Powercor / CitiPower
Follow the links below for more information No Go Zones.
Distribution overhead powerlines
Distribution overhead powerlines range in voltage from 240V up to 66,000V (66kV). Distribution overhead lines include electrical overhead lines for traction assets such as trains and trams.
No Go Zones
- Work outside 6.4m
from overhead power lines no specific requirements are established other than those described in established regulation, primarily the Victorian Occupational Health and Safety Regulations 2017.
- Work between 3.0m and 6.4m
from an overhead power line, a registered Spotter is required. This is known as the Spotter Zone.
- Work within 3.0m
from an overhead power line, permission from the relevant network operator is required and additional preventative measures will need to be taken.
ESV produces stickers (pictured below) outlining the exclusions listed above. These are available via our Merchandise page.
Read more on exclusions and clearances via links below.
Transmission overhead powerlines
Transmission overhead powerlines range in voltage from 132kV up to 500kV. They are installed on towers or steel poles.Transmission lines are typically installed in easements and permission is required before any work can be undertaken on the easement.
No Go Zones for towers
- Work outside 10m from overhead power lines no specific requirements are established other than those described in established regulation, primarily the Victorian Occupational Health and Safety Regulations 2007.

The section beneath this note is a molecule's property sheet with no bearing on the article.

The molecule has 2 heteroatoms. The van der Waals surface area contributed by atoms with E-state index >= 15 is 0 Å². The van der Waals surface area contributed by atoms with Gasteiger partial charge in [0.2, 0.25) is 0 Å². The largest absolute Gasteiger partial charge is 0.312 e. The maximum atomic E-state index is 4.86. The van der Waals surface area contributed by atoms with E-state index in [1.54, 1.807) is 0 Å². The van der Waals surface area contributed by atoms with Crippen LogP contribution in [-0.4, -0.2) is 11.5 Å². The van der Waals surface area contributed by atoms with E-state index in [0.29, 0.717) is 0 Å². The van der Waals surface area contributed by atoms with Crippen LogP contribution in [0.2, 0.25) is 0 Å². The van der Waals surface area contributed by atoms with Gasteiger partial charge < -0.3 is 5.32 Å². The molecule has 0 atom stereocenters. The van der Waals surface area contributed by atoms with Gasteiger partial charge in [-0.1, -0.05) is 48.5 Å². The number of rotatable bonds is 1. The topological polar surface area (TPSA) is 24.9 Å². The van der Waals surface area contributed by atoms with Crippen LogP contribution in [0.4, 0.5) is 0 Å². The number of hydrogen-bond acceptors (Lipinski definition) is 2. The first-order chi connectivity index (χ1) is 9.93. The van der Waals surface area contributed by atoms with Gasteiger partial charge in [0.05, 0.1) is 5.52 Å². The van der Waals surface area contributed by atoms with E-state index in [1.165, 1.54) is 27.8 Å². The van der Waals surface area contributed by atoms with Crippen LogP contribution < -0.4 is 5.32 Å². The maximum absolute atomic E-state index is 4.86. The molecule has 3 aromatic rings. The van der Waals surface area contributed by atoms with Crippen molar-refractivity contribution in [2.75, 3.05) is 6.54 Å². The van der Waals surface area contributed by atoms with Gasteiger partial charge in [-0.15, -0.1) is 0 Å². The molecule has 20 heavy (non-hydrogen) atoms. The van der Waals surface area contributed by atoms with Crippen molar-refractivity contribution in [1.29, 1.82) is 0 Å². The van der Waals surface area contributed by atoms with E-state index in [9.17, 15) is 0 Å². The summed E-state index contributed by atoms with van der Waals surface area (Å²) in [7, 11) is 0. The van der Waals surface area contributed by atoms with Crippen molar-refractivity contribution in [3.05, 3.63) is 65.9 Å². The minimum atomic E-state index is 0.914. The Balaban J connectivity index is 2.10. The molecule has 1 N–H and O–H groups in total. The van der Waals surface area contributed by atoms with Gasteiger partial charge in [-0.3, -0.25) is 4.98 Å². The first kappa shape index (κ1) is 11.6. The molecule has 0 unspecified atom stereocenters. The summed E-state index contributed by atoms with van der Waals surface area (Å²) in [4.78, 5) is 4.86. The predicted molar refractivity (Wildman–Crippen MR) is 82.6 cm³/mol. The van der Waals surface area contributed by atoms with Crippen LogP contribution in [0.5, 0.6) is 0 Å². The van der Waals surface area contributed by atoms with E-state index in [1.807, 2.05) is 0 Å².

- Work between 10m and 8m from an overhead power line, a registered Spotter is required. This is known as the Spotter Zone.
- Work within 8m from an overhead power line, permission from the relevant network operator is required.
Follow the links below for more information on No Go Zones.
Energy Safe and WorkSafe Victoria have produced a guidebook for those undertaking work near underground services. The guidebook provides practical guidance on the principals and requirements for work that includes penetrating or excavating the ground – focused on safe work where underground services may exist.
The guidebook is for employers, employees and anyone who manages hazards and risks associated with work near underground services. Members of the public can also use this book for safety purposes.
Read the Underground Services Guidebook here:
Erecting, dismantling and use of scaffold near overhead powerlines
If the erected scaffold or erection process causes scaffold components to come anywhere above or within 5 metres below and 4.6 metres horizontally to the side electrical powerline and, then a Permit to Work (PTW) from the power distribution company may be required for the work to proceed.